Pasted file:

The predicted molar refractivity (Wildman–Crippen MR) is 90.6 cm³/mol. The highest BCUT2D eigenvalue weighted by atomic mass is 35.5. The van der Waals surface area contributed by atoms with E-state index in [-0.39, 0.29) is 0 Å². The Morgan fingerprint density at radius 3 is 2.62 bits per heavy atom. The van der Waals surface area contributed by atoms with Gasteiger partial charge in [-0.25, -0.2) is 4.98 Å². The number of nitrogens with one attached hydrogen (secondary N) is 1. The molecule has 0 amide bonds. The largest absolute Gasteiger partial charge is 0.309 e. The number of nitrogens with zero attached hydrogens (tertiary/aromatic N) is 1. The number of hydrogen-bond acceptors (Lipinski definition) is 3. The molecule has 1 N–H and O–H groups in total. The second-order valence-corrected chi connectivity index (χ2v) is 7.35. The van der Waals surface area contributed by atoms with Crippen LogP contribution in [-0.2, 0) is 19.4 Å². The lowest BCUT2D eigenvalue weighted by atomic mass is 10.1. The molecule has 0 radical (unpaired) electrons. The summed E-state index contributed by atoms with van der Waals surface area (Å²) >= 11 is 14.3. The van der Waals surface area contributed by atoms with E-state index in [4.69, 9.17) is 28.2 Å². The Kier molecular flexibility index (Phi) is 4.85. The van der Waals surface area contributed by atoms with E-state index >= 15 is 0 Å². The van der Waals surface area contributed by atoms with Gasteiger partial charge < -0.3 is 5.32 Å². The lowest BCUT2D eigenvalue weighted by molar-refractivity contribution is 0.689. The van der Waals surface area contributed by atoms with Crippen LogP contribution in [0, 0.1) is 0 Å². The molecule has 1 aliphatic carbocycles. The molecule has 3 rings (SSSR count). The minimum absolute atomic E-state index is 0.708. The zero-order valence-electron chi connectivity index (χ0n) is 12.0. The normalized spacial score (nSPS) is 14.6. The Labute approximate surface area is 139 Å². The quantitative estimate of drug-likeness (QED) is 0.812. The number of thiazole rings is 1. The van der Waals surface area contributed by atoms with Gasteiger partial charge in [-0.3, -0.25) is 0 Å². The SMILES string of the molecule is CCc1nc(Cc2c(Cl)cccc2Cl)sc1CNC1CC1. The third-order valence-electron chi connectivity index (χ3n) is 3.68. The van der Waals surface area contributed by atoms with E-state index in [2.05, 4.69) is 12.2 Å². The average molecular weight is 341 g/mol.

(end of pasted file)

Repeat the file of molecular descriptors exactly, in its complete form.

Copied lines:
The predicted molar refractivity (Wildman–Crippen MR) is 90.6 cm³/mol. The highest BCUT2D eigenvalue weighted by atomic mass is 35.5. The van der Waals surface area contributed by atoms with E-state index in [-0.39, 0.29) is 0 Å². The Morgan fingerprint density at radius 3 is 2.62 bits per heavy atom. The van der Waals surface area contributed by atoms with Gasteiger partial charge in [-0.25, -0.2) is 4.98 Å². The number of nitrogens with one attached hydrogen (secondary N) is 1. The molecule has 0 amide bonds. The largest absolute Gasteiger partial charge is 0.309 e. The number of nitrogens with zero attached hydrogens (tertiary/aromatic N) is 1. The number of hydrogen-bond acceptors (Lipinski definition) is 3. The molecule has 1 N–H and O–H groups in total. The second-order valence-corrected chi connectivity index (χ2v) is 7.35. The van der Waals surface area contributed by atoms with Crippen LogP contribution in [-0.2, 0) is 19.4 Å². The lowest BCUT2D eigenvalue weighted by atomic mass is 10.1. The molecule has 0 radical (unpaired) electrons. The summed E-state index contributed by atoms with van der Waals surface area (Å²) >= 11 is 14.3. The van der Waals surface area contributed by atoms with E-state index in [4.69, 9.17) is 28.2 Å². The Kier molecular flexibility index (Phi) is 4.85. The van der Waals surface area contributed by atoms with E-state index >= 15 is 0 Å². The van der Waals surface area contributed by atoms with Gasteiger partial charge < -0.3 is 5.32 Å². The lowest BCUT2D eigenvalue weighted by molar-refractivity contribution is 0.689. The van der Waals surface area contributed by atoms with Crippen LogP contribution in [0, 0.1) is 0 Å². The molecule has 1 aliphatic carbocycles. The molecule has 3 rings (SSSR count). The minimum absolute atomic E-state index is 0.708. The zero-order valence-electron chi connectivity index (χ0n) is 12.0. The normalized spacial score (nSPS) is 14.6. The Labute approximate surface area is 139 Å². The quantitative estimate of drug-likeness (QED) is 0.812. The number of thiazole rings is 1. The van der Waals surface area contributed by atoms with Gasteiger partial charge in [-0.3, -0.25) is 0 Å². The SMILES string of the molecule is CCc1nc(Cc2c(Cl)cccc2Cl)sc1CNC1CC1. The third-order valence-electron chi connectivity index (χ3n) is 3.68. The van der Waals surface area contributed by atoms with E-state index in [2.05, 4.69) is 12.2 Å². The average molecular weight is 341 g/mol.